Two broken ankles: This is why you don't swim at Bexhill
ONE man has learned a hard lesson about looking before you leap after he fractured both ankles at Bexhill Quarry.
According to an NSW Ambulance media spokesman, a man in his early 50s took a fall at the waterhole and was injured on Sunday.
"Paramedics were called around 2.30pm on Sunday, January 1st, 2017," the spokesman said.
"He came out the water on his own, then was assisted at scene by paramedics before being transported to Lismore Hospital."
This waterhole was mentioned in an article on the top places not to swim last month in this newspaper.
While the swimming hole at the former Bexhill Brickworks look very appealing, it is in fact Crown land and the NSW Department of Lands and Lismore City Council have always warned locals against swimming in the waterhole.
There's more danger than broken bones at the waterholes as chemical analysis of the water by Southern Cross University revealed swimmers are putting themselves at peril.
In 2002 tests revealed the water's pH level was almost as acidic as vinegar, with aluminium levels 2500 times greater than the Australian guidelines.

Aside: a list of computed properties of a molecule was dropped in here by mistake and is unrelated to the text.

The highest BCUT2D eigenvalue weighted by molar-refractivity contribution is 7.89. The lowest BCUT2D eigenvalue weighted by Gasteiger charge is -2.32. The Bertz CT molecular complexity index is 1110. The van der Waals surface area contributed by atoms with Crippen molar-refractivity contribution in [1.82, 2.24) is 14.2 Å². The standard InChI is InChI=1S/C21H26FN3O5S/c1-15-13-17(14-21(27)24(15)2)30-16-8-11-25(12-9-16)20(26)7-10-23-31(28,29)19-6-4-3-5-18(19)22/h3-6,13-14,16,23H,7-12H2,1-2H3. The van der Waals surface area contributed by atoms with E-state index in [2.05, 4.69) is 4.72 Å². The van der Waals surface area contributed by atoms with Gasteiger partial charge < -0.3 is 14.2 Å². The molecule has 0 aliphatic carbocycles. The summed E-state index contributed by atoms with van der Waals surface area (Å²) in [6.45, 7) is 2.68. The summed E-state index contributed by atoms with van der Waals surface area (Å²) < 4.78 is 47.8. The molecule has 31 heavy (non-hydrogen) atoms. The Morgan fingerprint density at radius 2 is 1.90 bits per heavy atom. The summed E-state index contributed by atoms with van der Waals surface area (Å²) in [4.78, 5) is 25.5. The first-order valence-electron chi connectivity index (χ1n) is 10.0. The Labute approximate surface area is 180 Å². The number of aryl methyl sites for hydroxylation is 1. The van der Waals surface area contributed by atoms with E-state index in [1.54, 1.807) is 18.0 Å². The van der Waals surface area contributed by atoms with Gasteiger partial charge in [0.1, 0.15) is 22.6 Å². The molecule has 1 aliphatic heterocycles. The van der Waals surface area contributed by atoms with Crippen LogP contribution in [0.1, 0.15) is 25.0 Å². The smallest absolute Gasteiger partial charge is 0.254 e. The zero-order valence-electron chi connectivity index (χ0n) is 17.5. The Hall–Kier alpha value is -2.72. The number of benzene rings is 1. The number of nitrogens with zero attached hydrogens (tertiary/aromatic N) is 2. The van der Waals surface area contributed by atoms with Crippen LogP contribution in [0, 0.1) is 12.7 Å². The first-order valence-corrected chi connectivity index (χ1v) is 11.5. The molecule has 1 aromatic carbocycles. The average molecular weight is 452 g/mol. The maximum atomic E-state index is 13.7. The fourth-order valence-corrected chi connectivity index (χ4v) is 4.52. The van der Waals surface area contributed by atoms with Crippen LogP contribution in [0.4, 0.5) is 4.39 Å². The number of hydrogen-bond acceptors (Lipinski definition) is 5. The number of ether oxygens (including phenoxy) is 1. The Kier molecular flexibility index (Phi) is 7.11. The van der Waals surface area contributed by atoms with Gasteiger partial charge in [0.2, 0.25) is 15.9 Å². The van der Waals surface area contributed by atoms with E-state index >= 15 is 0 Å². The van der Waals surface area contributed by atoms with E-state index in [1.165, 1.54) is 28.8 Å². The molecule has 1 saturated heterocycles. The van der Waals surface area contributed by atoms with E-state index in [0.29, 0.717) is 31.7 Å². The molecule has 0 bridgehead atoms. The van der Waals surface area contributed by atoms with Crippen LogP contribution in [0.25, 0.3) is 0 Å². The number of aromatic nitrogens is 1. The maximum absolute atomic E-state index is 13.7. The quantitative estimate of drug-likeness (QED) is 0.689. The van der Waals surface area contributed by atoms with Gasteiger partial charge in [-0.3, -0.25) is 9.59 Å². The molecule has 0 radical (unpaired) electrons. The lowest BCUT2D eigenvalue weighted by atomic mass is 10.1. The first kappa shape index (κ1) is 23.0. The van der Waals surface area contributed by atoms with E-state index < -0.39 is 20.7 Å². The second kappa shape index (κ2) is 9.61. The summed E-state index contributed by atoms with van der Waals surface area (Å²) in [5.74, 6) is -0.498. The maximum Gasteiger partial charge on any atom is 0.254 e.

Then in 2010 tests revealed the levels had dropped from the previous results, but were still very high - the water then recorded a pH level of 3.98, well below National Health and Medical Research Council recreational guidelines of between 6.5 and 8.5, meaning it was highly acidic.
Tests undertaken again in 2014 found that the pH levels at 3.83, and the aluminium levels at 1.052mg per litre since 2002 - still considerably higher than the Australian standard of 0.200mg of aluminium per litre.
Swim safely with Watersafety NSW:
- Never dive into a dam
- Be aware that dam levels may change
- Beware of submerged objects that may be hidden from view
- After heavy rains, or after a period of drought, small children may not be aware that water levels have changed.